Because most people conjure images of physical abuse when they hear the term domestic violence, the remaining three articles will be covering emotional abuse, economic abuse and stalking. This is a difficult conversation but it needs to be had. The facts are: “one in three women and one in four men have been victim of some form of physical abuse in their life time. More than 20,000 domestic violence hotline calls are made daily nation wide. One in 15 kids are exposed to intimate partner violence. In one work year 8.0 million days of paid work are lost. Intimate partner violence costs exceed $8.3 billion a year.” Mentally and physically, victims can suffer from depression, anxiety, PTSD, STI’s and wealth of other health maladies. (all statistics were taken from NCADV.gov) Think about your loved one in these statistics. If you could change it for them wouldn’t you?

Buffalo Trace Women’s Crisis Center offers many services. As a nonprofit organization, we are able to provide all of these services for free to our victim-survivors: 24-hour Hotline and Crisis Intervention, Emergency Safe Shelter, Hospital Advocacy/Accompaniment, Counseling, Legal advocacy/Accompaniment, Multi-Cultural/Multi-Lingual Advocacy, Financial Literacy, Education and Support Groups, Pet Protection, Information and Referrals for other needs. We get our funding through state and federal grants, private foundations, fundraising, and community partnerships. We rely heavily on our community to help us support survivors. We cannot thank them enough for their support.

The mission of Buffalo Trace Women’s Crisis Center is to lead our community in the social change needed to end domestic violence, rape, and sexual abuse. We can only do this by raising awareness, by acknowledging there is an issue, and by educating society on preventative measures to protect all members of our society. Just because domestic violence happen in the home doesn’t make it a home issue- it’s a society issue. Our shelter has been functioning at full capacity all summer long. In 2017 Kentucky provided 21,856 survivors with non-residential services and 4,803 survivors with emergency shelter and transitional housing through KCADV according to KCADV.org. So, if you thought domestic violence didn’t happen here, we ask you to think again. Please follow our mini-series for three more articles detailing the lesser known forms of domestic violence and how you can help change the tide.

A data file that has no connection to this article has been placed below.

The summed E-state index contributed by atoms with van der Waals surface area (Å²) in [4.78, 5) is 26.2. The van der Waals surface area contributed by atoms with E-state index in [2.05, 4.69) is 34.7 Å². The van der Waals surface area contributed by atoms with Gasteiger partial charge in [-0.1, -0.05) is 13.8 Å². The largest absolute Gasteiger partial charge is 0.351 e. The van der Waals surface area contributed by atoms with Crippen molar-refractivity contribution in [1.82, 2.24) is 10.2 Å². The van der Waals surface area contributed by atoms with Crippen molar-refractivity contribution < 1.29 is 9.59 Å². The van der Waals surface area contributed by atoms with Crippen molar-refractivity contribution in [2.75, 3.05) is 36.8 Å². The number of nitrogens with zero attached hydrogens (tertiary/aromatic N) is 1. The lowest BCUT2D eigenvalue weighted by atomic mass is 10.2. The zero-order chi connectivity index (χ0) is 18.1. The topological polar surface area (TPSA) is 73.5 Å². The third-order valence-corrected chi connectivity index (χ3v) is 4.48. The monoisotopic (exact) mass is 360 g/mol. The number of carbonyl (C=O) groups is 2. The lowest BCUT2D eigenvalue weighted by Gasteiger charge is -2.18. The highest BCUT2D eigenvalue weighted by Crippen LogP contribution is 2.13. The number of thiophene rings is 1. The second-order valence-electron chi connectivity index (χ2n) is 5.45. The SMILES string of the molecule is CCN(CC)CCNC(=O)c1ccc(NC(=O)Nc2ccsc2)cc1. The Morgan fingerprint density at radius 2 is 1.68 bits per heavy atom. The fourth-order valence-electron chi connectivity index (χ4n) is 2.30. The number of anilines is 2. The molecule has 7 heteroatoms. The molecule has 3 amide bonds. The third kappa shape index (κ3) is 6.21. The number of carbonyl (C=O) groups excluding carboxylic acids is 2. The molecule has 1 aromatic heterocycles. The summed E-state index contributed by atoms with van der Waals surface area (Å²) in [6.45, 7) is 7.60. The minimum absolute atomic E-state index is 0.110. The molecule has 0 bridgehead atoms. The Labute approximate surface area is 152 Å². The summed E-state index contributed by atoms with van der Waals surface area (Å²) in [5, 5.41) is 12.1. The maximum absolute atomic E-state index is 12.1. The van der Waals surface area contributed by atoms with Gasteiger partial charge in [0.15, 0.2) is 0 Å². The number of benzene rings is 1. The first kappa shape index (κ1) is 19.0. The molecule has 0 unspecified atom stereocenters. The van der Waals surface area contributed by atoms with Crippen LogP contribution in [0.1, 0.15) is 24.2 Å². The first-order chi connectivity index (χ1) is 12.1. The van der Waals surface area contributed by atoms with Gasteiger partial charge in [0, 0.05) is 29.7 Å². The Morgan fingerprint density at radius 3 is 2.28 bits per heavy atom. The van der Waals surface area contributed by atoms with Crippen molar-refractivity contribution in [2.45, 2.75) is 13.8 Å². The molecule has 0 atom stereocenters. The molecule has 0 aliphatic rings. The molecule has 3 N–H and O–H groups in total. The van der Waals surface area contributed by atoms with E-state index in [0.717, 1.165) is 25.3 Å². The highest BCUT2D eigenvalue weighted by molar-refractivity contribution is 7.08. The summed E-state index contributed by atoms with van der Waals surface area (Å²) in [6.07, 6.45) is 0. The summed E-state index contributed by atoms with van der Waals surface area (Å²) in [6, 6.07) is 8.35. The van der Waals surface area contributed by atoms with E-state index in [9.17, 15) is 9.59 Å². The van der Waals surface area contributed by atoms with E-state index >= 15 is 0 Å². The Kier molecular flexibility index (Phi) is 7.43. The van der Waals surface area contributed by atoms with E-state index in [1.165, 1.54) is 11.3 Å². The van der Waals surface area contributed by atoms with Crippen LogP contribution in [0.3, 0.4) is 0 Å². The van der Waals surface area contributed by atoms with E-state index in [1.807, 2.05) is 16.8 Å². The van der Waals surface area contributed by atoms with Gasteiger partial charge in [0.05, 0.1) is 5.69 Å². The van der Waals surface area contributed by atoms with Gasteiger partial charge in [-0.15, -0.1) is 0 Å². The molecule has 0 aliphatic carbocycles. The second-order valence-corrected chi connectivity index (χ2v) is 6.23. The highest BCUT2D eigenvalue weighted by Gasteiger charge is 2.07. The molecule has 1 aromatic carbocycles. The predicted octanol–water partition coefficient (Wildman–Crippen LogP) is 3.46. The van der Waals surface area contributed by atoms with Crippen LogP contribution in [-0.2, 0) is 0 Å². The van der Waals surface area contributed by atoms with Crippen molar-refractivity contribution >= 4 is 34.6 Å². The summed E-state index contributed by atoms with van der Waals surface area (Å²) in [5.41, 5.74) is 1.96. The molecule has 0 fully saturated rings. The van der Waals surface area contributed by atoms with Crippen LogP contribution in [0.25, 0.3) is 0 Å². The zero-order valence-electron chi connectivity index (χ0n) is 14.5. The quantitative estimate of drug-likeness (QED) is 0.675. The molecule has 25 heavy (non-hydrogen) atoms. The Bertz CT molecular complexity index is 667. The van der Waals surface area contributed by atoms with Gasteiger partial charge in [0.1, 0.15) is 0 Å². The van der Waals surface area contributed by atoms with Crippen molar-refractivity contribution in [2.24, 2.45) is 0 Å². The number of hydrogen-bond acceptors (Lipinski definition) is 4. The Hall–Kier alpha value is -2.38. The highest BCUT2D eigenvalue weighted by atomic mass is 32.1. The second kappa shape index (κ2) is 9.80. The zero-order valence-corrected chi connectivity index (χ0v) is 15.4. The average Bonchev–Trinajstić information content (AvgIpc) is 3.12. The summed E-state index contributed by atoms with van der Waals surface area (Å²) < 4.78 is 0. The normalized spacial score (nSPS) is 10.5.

If you are wondering how you can help a victim until she or he decides to reach out to an agency, The National Domestic Violence Hotline gives seven helpful tips. Each week we will share two tips. Today’s tips are: “1. Acknowledge that they are in a very difficult and scary situation, be supportive and listen. 2. Be non-judgmental.” Be the supporter who tells the victim that abuse is not her fault. Reassure her that you are there to listen and help if she needs it.

Until next week, survivors and supports alike, we leave you with this thought. “Whenever you find yourself doubting how far you can go, just remember how far you have come. Remember everything you have faced, all the battles you have won, and all the fears you have overcome.” – Unknown

You can contact us 24/7 on our hotline: 1-800-928-6708. Our office number is 606-564-6708. Our office is located at 111 East Third Street, Maysville, Ky. 41056 open Monday – Friday 9 a.m – 5 p.m. We service Bracken, Fleming, Lewis, Mason, Robertson counties.